Start Talking, Part 3

The first speech is overlapped from part 2.

PLAYWRIGHT
Shit. Okay. (Calling to stage hand.) Another chair!
(Stage hand appears with a chair, opens it. Annie sits next to Patricia.)
As I was saying. Annie is Laura’s mother. Laura was a character in a novel, a long time ago, in which she ran away to the circus and was shot by a clown. I should have left her there, bleeding in the sawdust, but no, I resurrected her in a play that did not work. At all. And now for some reason known only unto Laura, Annie, her poor mother, has to deal with her again. Annie, I’m sorry.

ANNIE
I still don’t know what’s going on, but then, I guess I never did. Who are these people?

PLAYWRIGHT
Characters from plays I’m working on. I’m not working on yours, so I didn’t invite you. Or Laura.

ANNIE
Oh. Or Pat? Is Pat coming? Pat?

(Pat enters, carrying a chair, which she sets up next to the grandmothers.)

PLAYWRIGHT
Geezum. Is there no such thing as creative control?

PAT
Yup, and we’ve got it. Introduce us, please.

PLAYWRIGHT 
Okay. Pat, Annie, Laura, meet Grandmother and Red from one play I’ve started, and Joan and her daughter Patricia and her grandchild Alex from another. This is Pat, everyone. She ran the greenhouse that Annie worked in. She kept tryng to talk sense into her. Huh. Come to think of it, that stupid play was an attempt at mythology, too. It was so long ago, I’d forgotten.

PAT
Mythology? You mean like some fairy tale? I thought all our stuff was pretty real.

PLAYWRIGHT
Not exactly a fairy tale. It was about Demeter and Persephone. You were Hecate.

PAT
Who?

LAURA
Oh wow! I’m Persephone!
(Stands and starts dancing.)

PLAYWRIGHT
Sit down and shut up, Laura.

ANNIE
Persephone didn’t die in the myth. She just went underground for half the year. I mean, back when I was a Classics major, I. . . 

PLAYWRIGHT
All right, all right. Let’s start again. You all now have a basic idea of where everybody comes from, right? Laura, sit.

LAURA
(Sits.)
Wow, you are so demanding.

PLAYWRIGHT
Right. I am. So, everybody keep talking. Except Laura and Annie. You know all you need to about them.

PAT
Three grannies, three kids, two daughters. Looks good to me.

PATRICIA
I really want to hear what Laura and Annie have to say. And Pat, of course.

ALEX
Me too.

(The sound of general agreement,)

PLAYWRIGHT
From the land of the dead. Oh, whatever. I give up.

LAURA
Well, if it’s all grannies and daughters, this is about you and your daughter, isn’t it?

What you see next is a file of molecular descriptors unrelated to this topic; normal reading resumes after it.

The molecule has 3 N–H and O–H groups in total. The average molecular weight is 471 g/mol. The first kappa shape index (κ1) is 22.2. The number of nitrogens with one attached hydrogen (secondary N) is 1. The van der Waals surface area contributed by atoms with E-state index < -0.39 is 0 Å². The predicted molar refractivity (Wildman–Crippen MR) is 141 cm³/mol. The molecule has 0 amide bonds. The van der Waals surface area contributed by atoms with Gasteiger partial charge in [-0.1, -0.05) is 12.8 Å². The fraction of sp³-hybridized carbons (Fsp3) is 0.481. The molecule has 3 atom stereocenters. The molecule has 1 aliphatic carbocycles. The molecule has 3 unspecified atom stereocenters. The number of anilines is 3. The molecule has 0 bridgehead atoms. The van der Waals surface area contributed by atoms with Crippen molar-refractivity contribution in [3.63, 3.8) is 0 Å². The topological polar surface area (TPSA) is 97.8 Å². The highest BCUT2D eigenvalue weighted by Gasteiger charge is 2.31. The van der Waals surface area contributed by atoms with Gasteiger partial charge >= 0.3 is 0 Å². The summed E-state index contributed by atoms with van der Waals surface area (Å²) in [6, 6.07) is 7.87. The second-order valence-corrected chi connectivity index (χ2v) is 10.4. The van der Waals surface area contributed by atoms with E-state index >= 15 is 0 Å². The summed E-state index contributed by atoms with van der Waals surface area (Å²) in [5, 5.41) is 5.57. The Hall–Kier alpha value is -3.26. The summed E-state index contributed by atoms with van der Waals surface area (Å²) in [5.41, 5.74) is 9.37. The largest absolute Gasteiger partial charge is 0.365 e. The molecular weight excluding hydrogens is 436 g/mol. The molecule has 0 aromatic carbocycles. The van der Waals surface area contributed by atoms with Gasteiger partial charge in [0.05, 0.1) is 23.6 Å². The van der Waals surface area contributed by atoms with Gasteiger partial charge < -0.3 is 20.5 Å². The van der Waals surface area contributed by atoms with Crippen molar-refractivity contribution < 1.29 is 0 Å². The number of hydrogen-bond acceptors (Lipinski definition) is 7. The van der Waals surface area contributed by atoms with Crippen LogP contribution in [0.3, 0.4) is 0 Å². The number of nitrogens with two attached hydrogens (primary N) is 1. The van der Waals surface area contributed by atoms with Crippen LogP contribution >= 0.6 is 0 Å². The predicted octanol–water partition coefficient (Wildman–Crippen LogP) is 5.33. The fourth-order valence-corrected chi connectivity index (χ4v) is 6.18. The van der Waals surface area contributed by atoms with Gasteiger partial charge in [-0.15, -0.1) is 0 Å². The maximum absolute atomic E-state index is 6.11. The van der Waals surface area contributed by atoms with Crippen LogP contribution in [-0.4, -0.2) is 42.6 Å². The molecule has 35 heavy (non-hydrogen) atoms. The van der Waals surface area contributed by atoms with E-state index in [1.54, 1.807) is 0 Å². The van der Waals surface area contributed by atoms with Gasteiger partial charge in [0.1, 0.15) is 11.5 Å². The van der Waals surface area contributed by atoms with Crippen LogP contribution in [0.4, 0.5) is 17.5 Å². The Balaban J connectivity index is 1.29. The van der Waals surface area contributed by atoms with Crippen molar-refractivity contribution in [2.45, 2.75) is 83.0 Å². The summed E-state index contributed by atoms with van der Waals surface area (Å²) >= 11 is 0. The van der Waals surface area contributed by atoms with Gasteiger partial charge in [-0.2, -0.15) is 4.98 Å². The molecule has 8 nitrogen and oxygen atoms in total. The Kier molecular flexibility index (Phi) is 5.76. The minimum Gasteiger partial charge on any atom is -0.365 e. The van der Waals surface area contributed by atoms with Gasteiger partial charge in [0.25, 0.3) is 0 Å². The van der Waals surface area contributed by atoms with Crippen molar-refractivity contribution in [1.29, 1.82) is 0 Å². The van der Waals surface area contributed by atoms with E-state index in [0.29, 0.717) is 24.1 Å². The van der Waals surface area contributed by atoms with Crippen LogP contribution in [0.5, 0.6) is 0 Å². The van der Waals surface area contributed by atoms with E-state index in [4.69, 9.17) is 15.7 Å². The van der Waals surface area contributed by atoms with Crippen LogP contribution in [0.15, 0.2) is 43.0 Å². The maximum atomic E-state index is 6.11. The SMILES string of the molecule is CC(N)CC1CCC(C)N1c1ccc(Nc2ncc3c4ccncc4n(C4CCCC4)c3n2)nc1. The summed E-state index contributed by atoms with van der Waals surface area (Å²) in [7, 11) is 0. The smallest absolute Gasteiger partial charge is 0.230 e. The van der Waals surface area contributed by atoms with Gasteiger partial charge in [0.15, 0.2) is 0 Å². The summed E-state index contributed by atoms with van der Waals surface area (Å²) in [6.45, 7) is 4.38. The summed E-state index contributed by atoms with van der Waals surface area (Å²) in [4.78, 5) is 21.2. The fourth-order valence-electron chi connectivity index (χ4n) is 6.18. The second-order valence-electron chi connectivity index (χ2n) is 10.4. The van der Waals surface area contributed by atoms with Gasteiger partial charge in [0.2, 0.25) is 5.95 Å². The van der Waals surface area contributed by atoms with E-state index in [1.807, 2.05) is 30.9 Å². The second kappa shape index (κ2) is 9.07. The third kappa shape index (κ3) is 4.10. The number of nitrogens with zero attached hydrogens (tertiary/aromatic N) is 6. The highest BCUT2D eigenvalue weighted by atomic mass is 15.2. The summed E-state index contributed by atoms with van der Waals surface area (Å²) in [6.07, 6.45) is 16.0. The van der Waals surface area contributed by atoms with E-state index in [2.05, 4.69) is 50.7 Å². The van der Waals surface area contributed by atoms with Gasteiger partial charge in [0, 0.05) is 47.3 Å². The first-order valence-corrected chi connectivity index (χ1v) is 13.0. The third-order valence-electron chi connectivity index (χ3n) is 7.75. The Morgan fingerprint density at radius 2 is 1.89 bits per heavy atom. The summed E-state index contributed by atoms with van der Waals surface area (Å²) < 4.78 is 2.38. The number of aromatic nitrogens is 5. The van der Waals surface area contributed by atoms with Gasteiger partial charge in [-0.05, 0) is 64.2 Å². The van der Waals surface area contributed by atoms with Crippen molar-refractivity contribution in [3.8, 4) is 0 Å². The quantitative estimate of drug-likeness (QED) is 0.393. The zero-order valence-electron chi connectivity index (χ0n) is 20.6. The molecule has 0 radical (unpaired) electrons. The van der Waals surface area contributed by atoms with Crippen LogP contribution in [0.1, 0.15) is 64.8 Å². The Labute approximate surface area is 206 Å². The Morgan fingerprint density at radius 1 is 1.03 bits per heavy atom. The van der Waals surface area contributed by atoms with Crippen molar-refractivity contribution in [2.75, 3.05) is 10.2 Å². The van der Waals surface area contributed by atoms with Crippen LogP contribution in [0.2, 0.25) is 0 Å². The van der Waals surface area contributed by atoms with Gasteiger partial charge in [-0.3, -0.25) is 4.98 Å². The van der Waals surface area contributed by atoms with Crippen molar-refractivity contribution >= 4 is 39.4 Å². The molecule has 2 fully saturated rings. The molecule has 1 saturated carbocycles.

PLAYWRIGHT
I don’t have a daughter. I said that already. Before you got here.

LAURA
Oh. But you are a daughter, right? So it’s about you and your mother.

PLAYWRIGHT
No. No it isn’t. My mother was nothing like yours. She was strict. Nothing at all like Annie. 

LAURA
But I still think. . .

PLAYWRIGHT
You know what, Laura? I don’t care what you think. You’re wrong. Whatever you say is just plain wrong.

ANNIE
I don’t think that’s fair to poor Laura. I mean, you created her.

PAT
She has a point.

PLAYWRIGHT
But I want to listen to the other characters here, the ones I actually invited. Patricia, help me out.

PATRICIA
I agree with Pat. Look, you’re making three plays. . 

PLAYWRIGHT
Two, damn it. The one Laura’s in is trashed. A failure. It’s in the wastebasket. 

PATRICIA
Well, however many, they’re all about mothers and daughters.

PLAYWRIGHT
No. They’re about grandmothers and grandchildren. The mothers are incidental.

RED
That’s what you think.

PLAYWRIGHT
What? Really? 

RED
Yeah. I mean, if it weren’t for the mothers, we wouldn’t be, like, so attached to our grandmothers, right?

PLAYWRIGHT
But your mother isn’t in the play at all. 

RED
Yeah, but. Grandmother’s an artist, right, and she does whatever she wants. And my mother isn’t an artist. She’s like, very sensible, or something, in an organic kind of way. And she doesn’t get how it is with me and Grandmother. And that’s why me and Grandmother get along so good.

ALEX
Yeah, yeah. Like me and Gram. Mom doesn’t get it at all. I mean, look at her. 

PATRICIA
You have no idea, Alex, what it’s like to deal with a mother like mine.

ALEX
Nope. Just what it’s like to deal with a mother like mine.

PAT
Jesus. And I thought our play was complicated. But at least ours doesn’t have a grandmother in it.

ALEX
But you’re a Gram, right? I mean, you’re old enough, no offence. Were you kinda like a grandmother to Laura?

PLAYWRIGHT
I really, really don’t want to talk about Laura.

LAURA
Why not? Do you find me threatening?

PLAYWRIGHT
This isn’t about me.

GRANDMOTHER
Of course it is. All art is about the artist.

JOAN
You wanted us to talk, so we’re talking. How about we ask you some questions?

PLAYWRIGHT
Great. Make-believe people asking me questions. Okay. Go ahead.

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